In the 10th, injured Josh Hamilton crushed a two run home run to put Texas back on top. The Rangers could relax again. Ron Washington put in veteran Darren Oliver to try to close out the Series, but back to back singles gave the Cardinals life again. Enter Scott Feldman. Feldman, who looked so good earlier in the postseason, was trying to earn his first career save, in the clinching game of the World Series no less, but Lance Berkman, down to his final strike, lined a single to center field. Yet again the game was tied.
After a 1-2-3 11th for the Rangers, Mark Lowe entered the game for the Rangers, perhaps the worst arm in the Rangers bullpen, and gave up the walkoff home run to NLCS MVP David Freese. The Cardinals are very much alive and kicking.
This game as I was watching it reminded me of the '86 World Series Game 6. Both teams leading late in the game trying to nail down their first titles in several years only to give up those said leads. This game was the best World Series game I have seen in some time. This Series is the best I have seen in some time.
Who knows what Game 7 will bring. Nelson Cruz and Matt Holliday are both hurt. Both the Rangers and Cardinals bullpens are exhausted and are expected to again be overworked. Chris Carpenter pitching on short rest. It just seems to me that the St. Louis Cardinals will win Game 7 tonight. They have home field and most importantly momentum.
I got into a debate with a friend of mine about who had the most exciting postseason, the 2004 Boston Red Sox or the 2011 Boston Bruins. He, and many others who chimed in, said the Bruins. I, and two other people, said the 2004 Red Sox.
People used the World Series as an example of why it wasn't exciting. The Red Sox World Series that year was a sweep, but did feature a very exciting Game 1 that was capped off by a two run home run by Mark Bellhorn in the eighth. But it all goes back to the grandiose American League Championship Series.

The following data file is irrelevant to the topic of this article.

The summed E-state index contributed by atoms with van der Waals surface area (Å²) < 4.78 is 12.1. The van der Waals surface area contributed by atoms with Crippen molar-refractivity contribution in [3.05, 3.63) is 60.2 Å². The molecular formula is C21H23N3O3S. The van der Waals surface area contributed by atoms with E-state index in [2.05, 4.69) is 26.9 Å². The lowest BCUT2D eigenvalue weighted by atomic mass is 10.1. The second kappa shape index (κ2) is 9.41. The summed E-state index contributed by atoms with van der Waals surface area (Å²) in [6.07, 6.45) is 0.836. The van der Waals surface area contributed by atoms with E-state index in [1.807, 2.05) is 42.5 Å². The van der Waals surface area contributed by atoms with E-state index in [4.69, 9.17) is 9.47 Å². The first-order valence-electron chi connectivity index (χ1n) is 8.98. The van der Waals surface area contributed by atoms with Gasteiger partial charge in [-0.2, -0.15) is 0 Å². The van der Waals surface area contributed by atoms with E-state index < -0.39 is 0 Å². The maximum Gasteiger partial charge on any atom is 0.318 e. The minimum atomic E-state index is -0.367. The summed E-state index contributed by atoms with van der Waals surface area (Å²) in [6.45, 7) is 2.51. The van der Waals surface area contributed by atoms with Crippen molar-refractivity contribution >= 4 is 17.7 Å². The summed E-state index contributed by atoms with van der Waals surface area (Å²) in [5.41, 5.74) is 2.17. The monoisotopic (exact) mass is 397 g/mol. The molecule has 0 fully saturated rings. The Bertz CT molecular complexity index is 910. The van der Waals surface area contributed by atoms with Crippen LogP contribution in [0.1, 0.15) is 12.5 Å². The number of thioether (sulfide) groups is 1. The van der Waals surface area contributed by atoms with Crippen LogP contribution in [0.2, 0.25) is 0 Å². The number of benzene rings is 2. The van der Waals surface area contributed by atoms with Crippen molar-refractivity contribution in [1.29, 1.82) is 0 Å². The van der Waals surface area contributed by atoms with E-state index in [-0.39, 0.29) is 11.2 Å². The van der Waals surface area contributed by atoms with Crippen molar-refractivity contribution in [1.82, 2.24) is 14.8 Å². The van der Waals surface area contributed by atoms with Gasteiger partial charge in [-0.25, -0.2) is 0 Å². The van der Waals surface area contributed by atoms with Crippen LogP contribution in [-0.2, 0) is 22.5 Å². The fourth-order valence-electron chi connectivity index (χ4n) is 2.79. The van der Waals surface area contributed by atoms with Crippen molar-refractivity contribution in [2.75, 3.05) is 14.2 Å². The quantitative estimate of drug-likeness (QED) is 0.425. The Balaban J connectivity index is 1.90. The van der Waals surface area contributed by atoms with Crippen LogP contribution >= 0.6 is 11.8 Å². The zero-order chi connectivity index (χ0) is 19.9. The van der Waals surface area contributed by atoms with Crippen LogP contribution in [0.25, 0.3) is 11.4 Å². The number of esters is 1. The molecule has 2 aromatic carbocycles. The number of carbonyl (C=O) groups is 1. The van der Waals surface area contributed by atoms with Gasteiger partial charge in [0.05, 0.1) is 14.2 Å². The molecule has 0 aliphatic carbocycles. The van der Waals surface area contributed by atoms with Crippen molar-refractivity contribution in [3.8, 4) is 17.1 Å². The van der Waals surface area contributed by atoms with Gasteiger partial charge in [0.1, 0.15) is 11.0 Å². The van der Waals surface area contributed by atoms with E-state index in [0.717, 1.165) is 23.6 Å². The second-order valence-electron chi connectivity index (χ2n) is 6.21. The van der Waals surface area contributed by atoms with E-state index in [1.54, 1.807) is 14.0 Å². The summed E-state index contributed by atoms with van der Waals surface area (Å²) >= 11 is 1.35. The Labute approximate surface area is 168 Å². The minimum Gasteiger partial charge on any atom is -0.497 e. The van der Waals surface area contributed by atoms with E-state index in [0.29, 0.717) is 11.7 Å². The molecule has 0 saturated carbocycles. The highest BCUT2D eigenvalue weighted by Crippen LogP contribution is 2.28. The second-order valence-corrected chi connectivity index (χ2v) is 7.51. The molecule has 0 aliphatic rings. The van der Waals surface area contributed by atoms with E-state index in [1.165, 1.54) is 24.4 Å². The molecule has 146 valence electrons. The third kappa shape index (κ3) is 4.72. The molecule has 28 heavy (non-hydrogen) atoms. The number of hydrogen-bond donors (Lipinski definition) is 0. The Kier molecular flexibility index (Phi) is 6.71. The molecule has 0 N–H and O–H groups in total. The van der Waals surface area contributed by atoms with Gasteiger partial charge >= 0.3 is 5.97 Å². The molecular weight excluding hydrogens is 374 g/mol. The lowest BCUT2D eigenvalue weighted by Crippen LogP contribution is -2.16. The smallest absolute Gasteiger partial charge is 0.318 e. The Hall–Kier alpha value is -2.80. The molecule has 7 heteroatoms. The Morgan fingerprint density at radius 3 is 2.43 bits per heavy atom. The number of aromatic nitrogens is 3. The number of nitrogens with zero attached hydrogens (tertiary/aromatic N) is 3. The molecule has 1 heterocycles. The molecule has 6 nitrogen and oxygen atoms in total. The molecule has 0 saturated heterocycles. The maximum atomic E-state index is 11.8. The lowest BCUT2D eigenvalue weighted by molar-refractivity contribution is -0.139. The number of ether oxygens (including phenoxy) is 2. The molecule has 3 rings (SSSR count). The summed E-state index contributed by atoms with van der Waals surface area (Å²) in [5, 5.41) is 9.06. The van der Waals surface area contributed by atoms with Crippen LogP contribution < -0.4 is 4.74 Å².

The Red Sox coming off a heartbreaking 2003 loss to the vaunted New York Yankees fell behind 0-3 and was three outs away from yet another defeat. Then the planets aligned and the heavens opened and the Red Sox miraculously won four straight to win the American League pennant. People also forget that the ALDS was won on a walk-off home run by David Ortiz.
The 2011 Boston Bruins playoff run was exciting don't get me wrong. The B's falling down 0-2 to the hated Canadiens before coming back to win Game 7 in overtime. The Flyers series was pretty much a stinker save for Game 2 when David Krejci scored a game winner in OT. The seven game defeat of the Tampa Bay Lightning included a 1-0 win in Game 7 and again falling 0-2 to the Vancouver Canucks before winning in seven. Tim Thomas was playing the best hockey of his career and the Bruins riding a wave of emotions after Game 3 when Aaron Rome viciously knocked out Nathan Horton.